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Discussion Starter · #1 ·
I am 5' 7", and have an inseam of 29"
When I was sized for my REI Randonee, they kept trying me on the 50, and the 48.
They finally said I was in between, but that my short reach made it better for me to use the
48cm frame.
So, my question is...with adjustments to seat post and stem, could I fit well on a 45 cm traditional diamond frame road bike? Or is that too small. I don't know a LBS that has a frame that small, or I would check them tomorrow.

Thanks for the speculation and feedback,
Lyndon
 

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Hi, I'm the same height and my inseam is 31" but I'm perfectly comfortable on a traditional 52cm c-to-c seat tube and 53.5 c-to-c top tube. I run a 110mm stem and saddle height is 72.5cm measured from centre of bottom bracket to top of saddle.

What you lose on leg length (mine are 2" longer) you must be making up in torso length to be the same height as I am, so you would have a longer reach than I have.

Mine is a racing set up but for randonee type bike you could probably go bigger.

Sounds like whoever is advising you is waaaaayyyy off.
 

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???

The current geometry chart for this bike only lists 47 and 52cm sizes in your range. Size numbers are mostly meaningless these days since no company adheres to the same standard.

Even the smallest size has a 31 inch standover which is more than your stated inseam. That value does not make sense for a frame that is supposedly 47cm measured center to top. That would be common for a 55cm frame. You should have 2-4cm of standover clearance.

http://www.rei.com/sizefinder/NovaraRoadTouring.html#randonee
 

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I have the same height and inseam. I have a 49cm pegoretti, 50cm Colnago, and a 51cm Pinarello. I'm most comfy on the Peg. Remember top tube lenth is more important when getting fit.
 

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Discussion Starter · #6 ·
I follow your drift, Marz
But those two inches in leg room are what put you on that bigger frame, no?
I think the biggest frame I am comfortable with is a 51, which is not common.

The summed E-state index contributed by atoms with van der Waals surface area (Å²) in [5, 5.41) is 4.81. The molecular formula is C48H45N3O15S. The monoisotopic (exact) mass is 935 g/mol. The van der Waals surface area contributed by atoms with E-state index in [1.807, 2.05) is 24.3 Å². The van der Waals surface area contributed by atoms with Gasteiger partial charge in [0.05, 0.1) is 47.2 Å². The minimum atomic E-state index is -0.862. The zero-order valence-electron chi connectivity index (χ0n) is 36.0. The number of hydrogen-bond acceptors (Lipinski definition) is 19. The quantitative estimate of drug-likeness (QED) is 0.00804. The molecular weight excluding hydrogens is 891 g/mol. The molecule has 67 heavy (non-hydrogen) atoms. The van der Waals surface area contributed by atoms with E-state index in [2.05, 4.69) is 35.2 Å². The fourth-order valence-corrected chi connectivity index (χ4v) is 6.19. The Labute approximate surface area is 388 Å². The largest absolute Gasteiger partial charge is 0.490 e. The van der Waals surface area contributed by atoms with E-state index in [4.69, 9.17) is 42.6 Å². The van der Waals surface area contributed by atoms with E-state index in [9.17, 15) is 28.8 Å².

I've done the BikeFit stuff and still find it to be a difficult thing to figure out.

Lyndon
Salt Lake City
 

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if you're truly in between sizes, you might also look at bar height, i.e., can you raise the bars high enough on the smaller frame?
 

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Discussion Starter · #8 ·
Fat Tire Fred, that is a great photo! Are you like RightFredSaid...I'm too sexy for my clothes, too sexy for my bike...

I'm sorry guys for not being too clear in my opening post. I was looking in the area for two used road frames, the most relaxed "geometry" carbon frame, which I am guessing would be the Roubaix triple and the Lemond Tourmalet (wasn't that in carbon?, and something in the 853 steel, like some of the other LeMond bikes. Before VooDoo went out of business, I always wanted to try their top of the line steel road bike that was touted as an all day road bike that could also double as a touring bike. But those frames were snapped up so fast in the fire sale, I never had a chance.

C-40 and ClassicSteel71 have very valid points about the relationship of the top tube, and how all frames are different with that. Rivendell would also argue about the head tube angle and the chain stay length.
 

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Top Tube length is the most critical measurement of getting a frame that's the right size. Once you get the right TT length, the rest is easy.

My rule of thumb. If in doubt between 2 sizes, go smaller and get a longer stem.

Other rule of thumb. Go to several shops and talk to different people and test ride lots of bikes. Buy from the best shop, they can likely order the right bike.
 

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One of the things you have to consider when people tell you what size bike they are riding and their height is that everyone is different. For example I'm slightly taller than Marz but I ride bikes that are smaller than he does. Why? Because of too many factors to get into here. Bottom line is that I have tried a larger frame (semi-compact geometry 53 with a 54cm virtual top tube and 90mm stem) and found that I absolutely cannot ride it. My hands go numb after an hour no matter what I do. With a 52.5cm top tube and 100mm stem I can ride all day long. My current largest bike has a 53cm top tube with the same 90mm stem and my hands go numb after about three hours.